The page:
Shear Bliss

trimmed1The ability to prune with true precision  is as much about a gift, as it is about the science.   The big science concept has to do with being able to establish a line level with the horizon, or perfectly horizontal-and its complementary-those lines exactly perpendicular to the horizon-or vertical. Mindy’s crew sets lots of vertical markers-the stakes in this pictures.  They use a level to set those stakes exactly vertical.

trimmed2The horizontal plane is determined with a set of lines, or strings.  There will be strings everywhere, side to side.  But there is plenty of gift involved here too.  I perfectly understand the math, but I cannot do this how they do it.   Every cut is made with giant, long handled shears-by hand.  The clip clip takes 7 people, an entire day; its a slow but sure process that I enjoy watching. Even the sound of the clip clip takes my blood pressure down at least 10 points.

trimmed3Shape, mass, and volume are very important design elements in landscape. This landscape is entirely geared to the shape, and level of the lawn plane.  Every other element has been established, based on that plane. The importance of the lawn plane is accentuated by the wide, overscaled  steel edger strip. Where beds and lawn are on the same plane, the edger is invisible; its function is to keep grass out of the planting beds.  In this case, the edging is a design element, clearly indicating a change of level. This very geometric change of level provides lots of interest in a very small space.  The boxwood pruned into long precise rectangles is a great foil to the sprawling shapes of the roses and perennials.

trimmed4Pruning level with the horizon requires attention to a form that may not exist in the space.  The land into which this landscape is planted falls from north to south, and it falls from east to west. To give you an idea of how much drop there is from the south to the north, I measured the height of my Hicks yews.  On the southern most end, they are four feet tall, give or take.  At the east end of the north side, they are nine feet tall; this is a lot of drop.  It was many years, growing those north end yews tall enough to prune. This boxwood is pruned level with the horizon. Pruning with the lay of the land produces an entirely different effect.  Level with the horizon gives a landscape a formal and serene aura.  As in, on even keel, or level-headed.  As my work life is as I have described a big fluid situation, I like the even keel feeling when I am in my garden.  This is a choice any gardener makes when designing.  What do you want from your space?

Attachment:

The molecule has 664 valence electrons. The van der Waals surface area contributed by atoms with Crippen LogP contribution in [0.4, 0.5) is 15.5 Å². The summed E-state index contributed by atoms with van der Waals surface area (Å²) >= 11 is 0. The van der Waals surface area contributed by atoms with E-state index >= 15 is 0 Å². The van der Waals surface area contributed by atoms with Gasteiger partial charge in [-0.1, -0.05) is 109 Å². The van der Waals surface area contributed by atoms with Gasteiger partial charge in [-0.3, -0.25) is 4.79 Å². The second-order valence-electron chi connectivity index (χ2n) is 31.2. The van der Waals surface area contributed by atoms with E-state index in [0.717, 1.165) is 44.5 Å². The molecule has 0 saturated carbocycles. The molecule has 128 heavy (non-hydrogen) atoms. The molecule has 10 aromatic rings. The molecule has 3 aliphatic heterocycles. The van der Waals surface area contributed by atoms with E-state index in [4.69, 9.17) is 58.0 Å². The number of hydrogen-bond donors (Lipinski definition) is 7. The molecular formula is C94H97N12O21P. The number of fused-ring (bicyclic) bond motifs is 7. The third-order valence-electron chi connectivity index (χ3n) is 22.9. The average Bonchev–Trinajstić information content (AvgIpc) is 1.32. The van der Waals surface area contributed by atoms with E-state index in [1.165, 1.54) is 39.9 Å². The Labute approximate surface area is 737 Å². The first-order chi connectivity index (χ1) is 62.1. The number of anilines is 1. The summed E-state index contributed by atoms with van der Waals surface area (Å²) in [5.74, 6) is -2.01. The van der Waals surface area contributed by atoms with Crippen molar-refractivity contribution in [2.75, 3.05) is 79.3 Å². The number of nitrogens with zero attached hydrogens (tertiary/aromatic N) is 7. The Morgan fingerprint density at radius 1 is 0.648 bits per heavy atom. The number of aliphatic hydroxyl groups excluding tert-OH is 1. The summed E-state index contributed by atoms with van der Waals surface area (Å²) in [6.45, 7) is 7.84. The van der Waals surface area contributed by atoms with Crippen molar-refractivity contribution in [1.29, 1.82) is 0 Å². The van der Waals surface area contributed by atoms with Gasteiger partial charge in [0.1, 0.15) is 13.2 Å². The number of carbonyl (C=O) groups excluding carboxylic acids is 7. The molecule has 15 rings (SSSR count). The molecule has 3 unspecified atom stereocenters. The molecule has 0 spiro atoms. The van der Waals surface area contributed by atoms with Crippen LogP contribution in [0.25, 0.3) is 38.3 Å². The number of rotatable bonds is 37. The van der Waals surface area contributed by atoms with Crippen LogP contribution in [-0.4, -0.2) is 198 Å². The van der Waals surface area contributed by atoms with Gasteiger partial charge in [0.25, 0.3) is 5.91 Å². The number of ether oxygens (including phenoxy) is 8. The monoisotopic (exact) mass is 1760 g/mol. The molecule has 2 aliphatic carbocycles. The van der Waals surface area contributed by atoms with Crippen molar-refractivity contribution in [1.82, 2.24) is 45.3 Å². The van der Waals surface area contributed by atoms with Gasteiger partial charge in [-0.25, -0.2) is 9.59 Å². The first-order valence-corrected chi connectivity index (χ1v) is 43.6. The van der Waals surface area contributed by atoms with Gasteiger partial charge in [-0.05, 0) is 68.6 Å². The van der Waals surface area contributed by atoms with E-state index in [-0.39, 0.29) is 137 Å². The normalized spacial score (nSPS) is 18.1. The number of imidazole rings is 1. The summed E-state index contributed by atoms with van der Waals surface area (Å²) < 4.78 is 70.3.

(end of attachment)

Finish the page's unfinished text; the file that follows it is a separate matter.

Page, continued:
trimmed5This is my idea of a good place to be.

Comments

  1. Linda Hagan says:

    Oh Happy Day! I just discovered your wonderful, inspiring website today. I look forward to reading your blog regularly as I sit here in my office and dream of gardening. You are truly an artist; I have no higher praise.

    What’s more, I saw DGW in Elle Decor just yesterday for the first time and thought–how appropriate that you have a national (international?) reputation. That is well deserved additional exposure to even more garden-lovers.

    Thank you so much for sharing your own particular artistry in your blog!!

    Linda

  2. Jennifer says:

    This is truly lovely. Oh my! 7 people an entire day?!? Any tips on how to do a good job on more rounded looks? I had someone do mine last year and they did such an abysmal job I went out and bought my own trimming tools – I can’t do any worse than he did!

    What do I want from my garden? What a wonderful question. I’ve been working on figuring that out for my new house. Countless books (purchased and checked out from the library), web sites, visits to local garden centers, walks around the neighborhood. I want serene, comfortable, neat, ordered and pretty. A haven (isn’t that what a garden is?) The garden that comes the closest to what I want is at an acquaintance’s house in Dearborn. Sadly, his designer has gone out of business.

  3. Love your dog. Ours is half Corgi. As our garden is half madness I think. Yours is gorgeous. I couldn’t put up with that much………..exactness. But I appreciate it’s beauty, for certain.

  4. Seven people clipping for an entire day: one reason why I no longer have a privet hedge. It’s easy to admire well-clipped greenery, however, and I do that very gladly.

  5. Wow. This is a really wonderful design. I have the same problem in my garden: a formal hedge on land that is not level. Fortunately the experts sorted that out for me. The container in the middle is to die for.

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